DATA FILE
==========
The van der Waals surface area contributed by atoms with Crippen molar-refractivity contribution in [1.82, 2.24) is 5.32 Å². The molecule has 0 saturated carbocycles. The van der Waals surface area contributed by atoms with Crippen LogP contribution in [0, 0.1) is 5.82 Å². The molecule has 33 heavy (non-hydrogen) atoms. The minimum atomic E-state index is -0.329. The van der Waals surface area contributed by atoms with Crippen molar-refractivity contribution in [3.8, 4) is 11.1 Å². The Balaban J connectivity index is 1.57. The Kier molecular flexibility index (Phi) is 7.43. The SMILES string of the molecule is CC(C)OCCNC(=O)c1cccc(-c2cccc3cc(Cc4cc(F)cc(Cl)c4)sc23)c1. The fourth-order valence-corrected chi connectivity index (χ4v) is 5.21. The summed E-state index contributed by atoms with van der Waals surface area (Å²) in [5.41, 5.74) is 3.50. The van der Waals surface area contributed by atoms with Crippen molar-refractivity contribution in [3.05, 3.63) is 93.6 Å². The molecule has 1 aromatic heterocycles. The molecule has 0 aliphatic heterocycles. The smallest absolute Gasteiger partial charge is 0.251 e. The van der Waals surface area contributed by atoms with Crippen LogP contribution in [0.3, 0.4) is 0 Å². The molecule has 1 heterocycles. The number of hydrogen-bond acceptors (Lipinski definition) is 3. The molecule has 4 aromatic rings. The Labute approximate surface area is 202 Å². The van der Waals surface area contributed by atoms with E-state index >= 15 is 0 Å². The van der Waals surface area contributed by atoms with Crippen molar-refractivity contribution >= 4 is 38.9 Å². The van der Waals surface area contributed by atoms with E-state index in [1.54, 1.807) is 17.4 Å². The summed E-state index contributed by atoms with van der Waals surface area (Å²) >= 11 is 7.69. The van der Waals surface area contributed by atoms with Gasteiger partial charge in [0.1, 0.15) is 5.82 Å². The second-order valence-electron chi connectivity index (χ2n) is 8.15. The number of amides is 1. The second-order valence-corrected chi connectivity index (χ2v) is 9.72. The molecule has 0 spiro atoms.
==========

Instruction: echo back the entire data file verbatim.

The van der Waals surface area contributed by atoms with Crippen molar-refractivity contribution in [1.82, 2.24) is 5.32 Å². The molecule has 0 saturated carbocycles. The van der Waals surface area contributed by atoms with Crippen LogP contribution in [0, 0.1) is 5.82 Å². The molecule has 33 heavy (non-hydrogen) atoms. The minimum atomic E-state index is -0.329. The van der Waals surface area contributed by atoms with Crippen molar-refractivity contribution in [3.8, 4) is 11.1 Å². The Balaban J connectivity index is 1.57. The Kier molecular flexibility index (Phi) is 7.43. The SMILES string of the molecule is CC(C)OCCNC(=O)c1cccc(-c2cccc3cc(Cc4cc(F)cc(Cl)c4)sc23)c1. The fourth-order valence-corrected chi connectivity index (χ4v) is 5.21. The summed E-state index contributed by atoms with van der Waals surface area (Å²) in [5.41, 5.74) is 3.50. The van der Waals surface area contributed by atoms with Crippen molar-refractivity contribution in [3.05, 3.63) is 93.6 Å². The molecule has 1 aromatic heterocycles. The molecule has 0 aliphatic heterocycles. The smallest absolute Gasteiger partial charge is 0.251 e. The van der Waals surface area contributed by atoms with Crippen LogP contribution in [0.3, 0.4) is 0 Å². The molecule has 1 heterocycles. The number of hydrogen-bond acceptors (Lipinski definition) is 3. The molecule has 4 aromatic rings. The Labute approximate surface area is 202 Å². The van der Waals surface area contributed by atoms with E-state index >= 15 is 0 Å². The van der Waals surface area contributed by atoms with Crippen molar-refractivity contribution >= 4 is 38.9 Å². The van der Waals surface area contributed by atoms with E-state index in [1.54, 1.807) is 17.4 Å². The summed E-state index contributed by atoms with van der Waals surface area (Å²) >= 11 is 7.69. The van der Waals surface area contributed by atoms with Gasteiger partial charge in [0.1, 0.15) is 5.82 Å². The second-order valence-electron chi connectivity index (χ2n) is 8.15. The number of amides is 1. The second-order valence-corrected chi connectivity index (χ2v) is 9.72. The molecule has 0 spiro atoms.